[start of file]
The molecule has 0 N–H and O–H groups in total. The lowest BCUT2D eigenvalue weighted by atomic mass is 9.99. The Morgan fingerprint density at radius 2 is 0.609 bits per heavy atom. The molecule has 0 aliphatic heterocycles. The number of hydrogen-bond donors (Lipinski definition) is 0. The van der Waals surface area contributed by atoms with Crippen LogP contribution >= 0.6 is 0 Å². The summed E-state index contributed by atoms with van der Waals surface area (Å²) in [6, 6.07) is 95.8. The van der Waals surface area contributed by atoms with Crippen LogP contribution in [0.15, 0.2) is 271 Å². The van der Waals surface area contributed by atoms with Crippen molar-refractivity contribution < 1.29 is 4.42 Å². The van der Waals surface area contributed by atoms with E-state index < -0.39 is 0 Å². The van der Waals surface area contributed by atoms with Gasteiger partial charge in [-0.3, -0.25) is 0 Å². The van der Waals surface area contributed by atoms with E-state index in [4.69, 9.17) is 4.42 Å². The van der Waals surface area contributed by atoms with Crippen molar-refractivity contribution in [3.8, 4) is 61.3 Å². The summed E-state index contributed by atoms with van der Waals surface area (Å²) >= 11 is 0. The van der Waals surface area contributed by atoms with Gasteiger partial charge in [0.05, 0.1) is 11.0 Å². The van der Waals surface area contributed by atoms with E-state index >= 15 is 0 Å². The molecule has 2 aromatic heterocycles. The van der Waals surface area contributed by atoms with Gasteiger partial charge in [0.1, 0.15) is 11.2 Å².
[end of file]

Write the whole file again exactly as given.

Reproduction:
The molecule has 0 N–H and O–H groups in total. The lowest BCUT2D eigenvalue weighted by atomic mass is 9.99. The Morgan fingerprint density at radius 2 is 0.609 bits per heavy atom. The molecule has 0 aliphatic heterocycles. The number of hydrogen-bond donors (Lipinski definition) is 0. The van der Waals surface area contributed by atoms with Crippen LogP contribution >= 0.6 is 0 Å². The summed E-state index contributed by atoms with van der Waals surface area (Å²) in [6, 6.07) is 95.8. The van der Waals surface area contributed by atoms with Crippen LogP contribution in [0.15, 0.2) is 271 Å². The van der Waals surface area contributed by atoms with Crippen molar-refractivity contribution < 1.29 is 4.42 Å². The van der Waals surface area contributed by atoms with E-state index < -0.39 is 0 Å². The van der Waals surface area contributed by atoms with Gasteiger partial charge in [-0.3, -0.25) is 0 Å². The van der Waals surface area contributed by atoms with E-state index in [4.69, 9.17) is 4.42 Å². The van der Waals surface area contributed by atoms with Crippen molar-refractivity contribution in [3.8, 4) is 61.3 Å². The summed E-state index contributed by atoms with van der Waals surface area (Å²) >= 11 is 0. The van der Waals surface area contributed by atoms with Gasteiger partial charge in [0.05, 0.1) is 11.0 Å². The van der Waals surface area contributed by atoms with E-state index >= 15 is 0 Å². The molecule has 2 aromatic heterocycles. The van der Waals surface area contributed by atoms with Gasteiger partial charge in [0.1, 0.15) is 11.2 Å².